If you have already installed Expression 3 on your machine and have a full license you will automatically have a registered version of Expression 4 when you install it on the same machine. More details can be found on the Expression site.

    Side note on Windows Phone 7 tools compatibility: don’t install Expression Blend 4 if you’re currently doing WP7 development. The WP7 tools are not compatible with the RTM version, do expect an update soon.

    What’s new

    imageExpression Blend 4

    Expression Blend adds support for Silverlight 4 and WPF 4 projects, still allowing you to continue developing your Silverlight 3 and WPF 3.5SP1 projects. Next to this multi-targeting support there are quite some new features of which I like to highlight the following:

    • New behaviors like CallMethodAction, DataStateBehavior, InvokeCommandAction, etc and Conditional behaviors. Conditional behaviors allow you to set conditions on any Action you want to execute. Checkout Silverlight TV 30 where Adam Kinney shows you how to use the new behaviors.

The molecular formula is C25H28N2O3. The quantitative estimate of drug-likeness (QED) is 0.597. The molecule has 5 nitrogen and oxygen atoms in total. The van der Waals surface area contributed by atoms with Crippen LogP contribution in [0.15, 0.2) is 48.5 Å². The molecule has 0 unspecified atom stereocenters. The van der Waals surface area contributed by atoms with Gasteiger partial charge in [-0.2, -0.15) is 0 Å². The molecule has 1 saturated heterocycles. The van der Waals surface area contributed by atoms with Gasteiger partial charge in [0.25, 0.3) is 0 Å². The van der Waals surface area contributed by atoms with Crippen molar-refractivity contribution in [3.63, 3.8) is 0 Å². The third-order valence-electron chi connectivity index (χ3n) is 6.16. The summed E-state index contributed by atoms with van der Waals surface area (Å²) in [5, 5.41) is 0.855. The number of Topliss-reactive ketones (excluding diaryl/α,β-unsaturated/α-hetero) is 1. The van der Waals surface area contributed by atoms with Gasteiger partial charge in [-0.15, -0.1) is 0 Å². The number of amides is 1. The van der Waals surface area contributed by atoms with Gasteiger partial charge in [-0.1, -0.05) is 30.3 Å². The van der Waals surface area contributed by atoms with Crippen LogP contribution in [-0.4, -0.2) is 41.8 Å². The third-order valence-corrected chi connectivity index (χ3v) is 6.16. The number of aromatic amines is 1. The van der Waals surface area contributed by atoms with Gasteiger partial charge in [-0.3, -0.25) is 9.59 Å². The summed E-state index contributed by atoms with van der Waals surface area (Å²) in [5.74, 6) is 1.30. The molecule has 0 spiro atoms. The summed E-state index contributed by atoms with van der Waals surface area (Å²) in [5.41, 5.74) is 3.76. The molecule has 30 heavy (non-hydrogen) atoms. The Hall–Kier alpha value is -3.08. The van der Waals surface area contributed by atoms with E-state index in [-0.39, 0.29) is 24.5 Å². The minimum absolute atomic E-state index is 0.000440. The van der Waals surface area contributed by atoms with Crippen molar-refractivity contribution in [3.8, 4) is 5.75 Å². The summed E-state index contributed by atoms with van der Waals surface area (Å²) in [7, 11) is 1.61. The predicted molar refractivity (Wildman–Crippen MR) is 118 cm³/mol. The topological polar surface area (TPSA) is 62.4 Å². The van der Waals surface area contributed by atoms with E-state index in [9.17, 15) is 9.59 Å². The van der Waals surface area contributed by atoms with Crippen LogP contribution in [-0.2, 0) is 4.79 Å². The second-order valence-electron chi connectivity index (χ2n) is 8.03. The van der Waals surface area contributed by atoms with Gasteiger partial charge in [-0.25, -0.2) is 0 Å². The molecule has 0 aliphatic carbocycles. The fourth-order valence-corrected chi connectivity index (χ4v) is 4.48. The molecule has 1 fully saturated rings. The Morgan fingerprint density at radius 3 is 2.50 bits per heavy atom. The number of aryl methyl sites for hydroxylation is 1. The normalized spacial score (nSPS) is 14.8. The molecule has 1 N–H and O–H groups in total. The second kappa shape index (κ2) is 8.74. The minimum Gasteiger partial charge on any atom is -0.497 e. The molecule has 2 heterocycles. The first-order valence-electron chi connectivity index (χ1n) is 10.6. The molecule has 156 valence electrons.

• PathListbox, a feature that allows you to draw a path on the artboard and bind listbox elements to it.
    • New shapes like arrows, stars, callouts and more.
    • New pixel shader effects.
    • Lots more, check out Christian Schormann’s post and session from MIX.

    Expression Blend SketchFlow 4

    SketchFlow gets its second iteration with this release. There are quite a few noteworthy new features, of which the integration with SharePoint is the most important. This feature allows for publishing the SketchFlow project directly to a SharePoint library. The stakeholders can then use this to browse the prototype, add feedback and also save the feedback directly to SharePoint. Expression Blend Feedback also connects to the SharePoint library to load the comments.